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1. Is it even shocking anymore to see a high-profile Rhode Island politician in handcuffs? Providence City Council President Luis Aponte’s indictment this week for misusing campaign cash makes him the fourth leader prosecuted for alleged financial crimes in the past two years, following House Speaker Gordon Fox, House Finance Committee Chairman Ray Gallison, and City Council Majority Leader Kevin Jackson. These aren’t obscure back-benchers – in fact, all four were awarded leadership positions by their colleagues despite a history of trouble with the Ethics Commission or the Board of Elections. (Indeed, audits by Board of Elections campaign-finance chief Ric Thornton were central to three of the four cases; the governor wants to formalize that process.) “This is embarrassing. This is disgraceful. And it’s sad,” Mayor Elorza said on this week’s Newsmakers. “It’s sad for the city. Every time we make progress and we feel as though we’re finally hitting our stride and we’ve left that legacy of corruption behind, we’re brought back to this. I think it’s a stain on the entire city, and it certainly limits all of us in our attempt to move forward.” Elorza also had a counter to anyone who might shrug off these cases as part and parcel of Rogue Island’s unique charm. “I’ve had people who speak directly with out-of-state developers that are interested in investing in the city, and they’ve reached back out to me and said, as long as we have sort of that cloud of that representation on the City Council they want nothing to do with the city,” he said. True, some developers are unfazed by the endless corruption headlines. “But we don’t know what we’re missing out on – what other investments, what kind of people we could be bringing to the city, if we could finally leave behind that legacy,” Elorza said.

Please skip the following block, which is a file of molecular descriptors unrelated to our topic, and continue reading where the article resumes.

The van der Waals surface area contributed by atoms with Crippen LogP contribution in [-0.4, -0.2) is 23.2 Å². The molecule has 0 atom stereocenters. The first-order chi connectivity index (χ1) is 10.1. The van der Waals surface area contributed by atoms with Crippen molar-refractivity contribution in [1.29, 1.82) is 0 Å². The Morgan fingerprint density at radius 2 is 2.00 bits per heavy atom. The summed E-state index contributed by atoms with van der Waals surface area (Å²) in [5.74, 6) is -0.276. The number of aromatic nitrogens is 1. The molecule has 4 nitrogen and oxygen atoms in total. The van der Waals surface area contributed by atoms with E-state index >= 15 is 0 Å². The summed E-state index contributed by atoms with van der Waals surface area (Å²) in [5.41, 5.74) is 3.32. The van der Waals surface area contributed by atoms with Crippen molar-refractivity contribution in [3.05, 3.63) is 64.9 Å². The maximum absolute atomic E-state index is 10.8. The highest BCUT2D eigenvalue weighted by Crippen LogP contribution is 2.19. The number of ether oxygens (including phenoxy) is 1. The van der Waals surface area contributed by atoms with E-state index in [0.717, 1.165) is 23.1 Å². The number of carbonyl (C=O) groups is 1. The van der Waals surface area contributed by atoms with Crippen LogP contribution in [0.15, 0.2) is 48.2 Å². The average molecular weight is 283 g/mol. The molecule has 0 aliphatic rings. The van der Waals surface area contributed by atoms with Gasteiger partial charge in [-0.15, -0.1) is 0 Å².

2. Our weekly dispatch from WPRI.com’s Dan McGowan: “This was supposed to be a good week for the Providence City Council. When I talked to Council President Luis Aponte at the end of last week, he told me he was crafting a plan that would raise the city’s car tax exemption, effectively lowering taxes for every Providence resident who owns a vehicle. He was excited. Then he was indicted. Now Aponte has all but one member of the City Council – Ward 9’s Carmen Castillo – and Mayor Elorza publicly calling for him to resign his leadership post. So what happens now? If Aponte refuses to resign, his colleagues can essentially render him powerless. Because so many want him out, they can call their own meetings and pass their own ordinances with little regard for his input. They could even take it a step further and change the rules of the City Council and attempt to impeach him. What seems more likely is Aponte will step down as president in the next week, leaving Council President Pro Tempore Sabina Matos to become acting president. (True story: those close to Matos believe she accepted the president pro tempore position in 2015 because she had a feeling Aponte wouldn’t survive a four-year term.) What’s unclear is whether Matos will immediately call for a vote to become the permanent president or just keep the acting position until the term expires next year. We also don’t know if she’ll wait to hold a vote until after the special election in Ward 3 to replace recalled Councilman Kevin Jackson is held later this summer. Either way, voters in Providence may have to wait a little longer for that car tax plan.”
3. Mayor Elorza is not proud of how “Crimetown” portrays Providence.